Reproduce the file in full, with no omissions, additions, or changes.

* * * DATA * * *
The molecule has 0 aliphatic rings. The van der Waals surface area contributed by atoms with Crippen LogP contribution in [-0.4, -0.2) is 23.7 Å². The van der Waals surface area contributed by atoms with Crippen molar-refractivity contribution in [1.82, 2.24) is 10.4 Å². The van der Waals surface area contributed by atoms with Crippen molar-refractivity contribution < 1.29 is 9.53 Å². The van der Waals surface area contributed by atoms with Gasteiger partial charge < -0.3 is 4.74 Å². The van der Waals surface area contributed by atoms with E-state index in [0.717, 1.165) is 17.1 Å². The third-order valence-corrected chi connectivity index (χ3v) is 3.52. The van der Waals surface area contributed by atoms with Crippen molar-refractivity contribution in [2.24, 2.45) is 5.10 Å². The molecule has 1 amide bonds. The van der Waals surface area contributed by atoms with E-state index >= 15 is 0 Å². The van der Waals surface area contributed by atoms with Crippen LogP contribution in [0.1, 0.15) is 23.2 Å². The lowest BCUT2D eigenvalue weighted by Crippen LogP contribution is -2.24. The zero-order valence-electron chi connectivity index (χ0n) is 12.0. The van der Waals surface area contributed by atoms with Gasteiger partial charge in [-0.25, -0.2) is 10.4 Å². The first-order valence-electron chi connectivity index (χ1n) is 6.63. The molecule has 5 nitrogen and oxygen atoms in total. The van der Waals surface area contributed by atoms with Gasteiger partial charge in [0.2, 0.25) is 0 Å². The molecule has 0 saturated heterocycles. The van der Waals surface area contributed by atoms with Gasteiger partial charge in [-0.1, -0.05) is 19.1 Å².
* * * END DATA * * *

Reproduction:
The molecule has 0 aliphatic rings. The van der Waals surface area contributed by atoms with Crippen LogP contribution in [-0.4, -0.2) is 23.7 Å². The van der Waals surface area contributed by atoms with Crippen molar-refractivity contribution in [1.82, 2.24) is 10.4 Å². The van der Waals surface area contributed by atoms with Crippen molar-refractivity contribution < 1.29 is 9.53 Å². The van der Waals surface area contributed by atoms with Gasteiger partial charge < -0.3 is 4.74 Å². The van der Waals surface area contributed by atoms with E-state index in [0.717, 1.165) is 17.1 Å². The third-order valence-corrected chi connectivity index (χ3v) is 3.52. The van der Waals surface area contributed by atoms with Crippen molar-refractivity contribution in [2.24, 2.45) is 5.10 Å². The molecule has 1 amide bonds. The van der Waals surface area contributed by atoms with E-state index >= 15 is 0 Å². The van der Waals surface area contributed by atoms with Crippen LogP contribution in [0.1, 0.15) is 23.2 Å². The lowest BCUT2D eigenvalue weighted by Crippen LogP contribution is -2.24. The zero-order valence-electron chi connectivity index (χ0n) is 12.0. The van der Waals surface area contributed by atoms with Gasteiger partial charge in [-0.25, -0.2) is 10.4 Å². The first-order valence-electron chi connectivity index (χ1n) is 6.63. The molecule has 5 nitrogen and oxygen atoms in total. The van der Waals surface area contributed by atoms with Gasteiger partial charge in [0.2, 0.25) is 0 Å². The molecule has 0 saturated heterocycles. The van der Waals surface area contributed by atoms with Gasteiger partial charge in [-0.1, -0.05) is 19.1 Å².